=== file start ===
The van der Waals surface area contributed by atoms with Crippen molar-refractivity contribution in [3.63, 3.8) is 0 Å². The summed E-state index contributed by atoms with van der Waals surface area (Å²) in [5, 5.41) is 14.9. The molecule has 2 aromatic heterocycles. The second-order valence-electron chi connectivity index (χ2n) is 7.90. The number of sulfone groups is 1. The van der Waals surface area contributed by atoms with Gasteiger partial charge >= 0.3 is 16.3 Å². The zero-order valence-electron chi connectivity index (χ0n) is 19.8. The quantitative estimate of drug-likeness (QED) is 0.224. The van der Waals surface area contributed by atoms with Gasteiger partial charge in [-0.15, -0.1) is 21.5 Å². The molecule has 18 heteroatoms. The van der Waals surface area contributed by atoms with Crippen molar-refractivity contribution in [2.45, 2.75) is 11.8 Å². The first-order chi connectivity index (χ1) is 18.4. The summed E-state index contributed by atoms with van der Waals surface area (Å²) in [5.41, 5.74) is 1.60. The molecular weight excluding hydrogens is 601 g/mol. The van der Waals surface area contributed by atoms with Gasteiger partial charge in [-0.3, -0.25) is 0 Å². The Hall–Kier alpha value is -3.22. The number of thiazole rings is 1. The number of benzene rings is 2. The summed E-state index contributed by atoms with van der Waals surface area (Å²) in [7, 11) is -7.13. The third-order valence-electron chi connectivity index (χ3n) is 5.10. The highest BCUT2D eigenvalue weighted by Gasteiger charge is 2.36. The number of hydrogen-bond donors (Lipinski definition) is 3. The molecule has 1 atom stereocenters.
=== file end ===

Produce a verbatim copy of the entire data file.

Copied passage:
The van der Waals surface area contributed by atoms with Crippen molar-refractivity contribution in [3.63, 3.8) is 0 Å². The summed E-state index contributed by atoms with van der Waals surface area (Å²) in [5, 5.41) is 14.9. The molecule has 2 aromatic heterocycles. The second-order valence-electron chi connectivity index (χ2n) is 7.90. The number of sulfone groups is 1. The van der Waals surface area contributed by atoms with Gasteiger partial charge >= 0.3 is 16.3 Å². The zero-order valence-electron chi connectivity index (χ0n) is 19.8. The quantitative estimate of drug-likeness (QED) is 0.224. The van der Waals surface area contributed by atoms with Gasteiger partial charge in [-0.15, -0.1) is 21.5 Å². The molecule has 18 heteroatoms. The van der Waals surface area contributed by atoms with Crippen molar-refractivity contribution in [2.45, 2.75) is 11.8 Å². The first-order chi connectivity index (χ1) is 18.4. The summed E-state index contributed by atoms with van der Waals surface area (Å²) in [5.41, 5.74) is 1.60. The molecular weight excluding hydrogens is 601 g/mol. The van der Waals surface area contributed by atoms with Gasteiger partial charge in [-0.3, -0.25) is 0 Å². The Hall–Kier alpha value is -3.22. The number of thiazole rings is 1. The number of benzene rings is 2. The summed E-state index contributed by atoms with van der Waals surface area (Å²) in [7, 11) is -7.13. The third-order valence-electron chi connectivity index (χ3n) is 5.10. The highest BCUT2D eigenvalue weighted by Gasteiger charge is 2.36. The number of hydrogen-bond donors (Lipinski definition) is 3. The molecule has 1 atom stereocenters.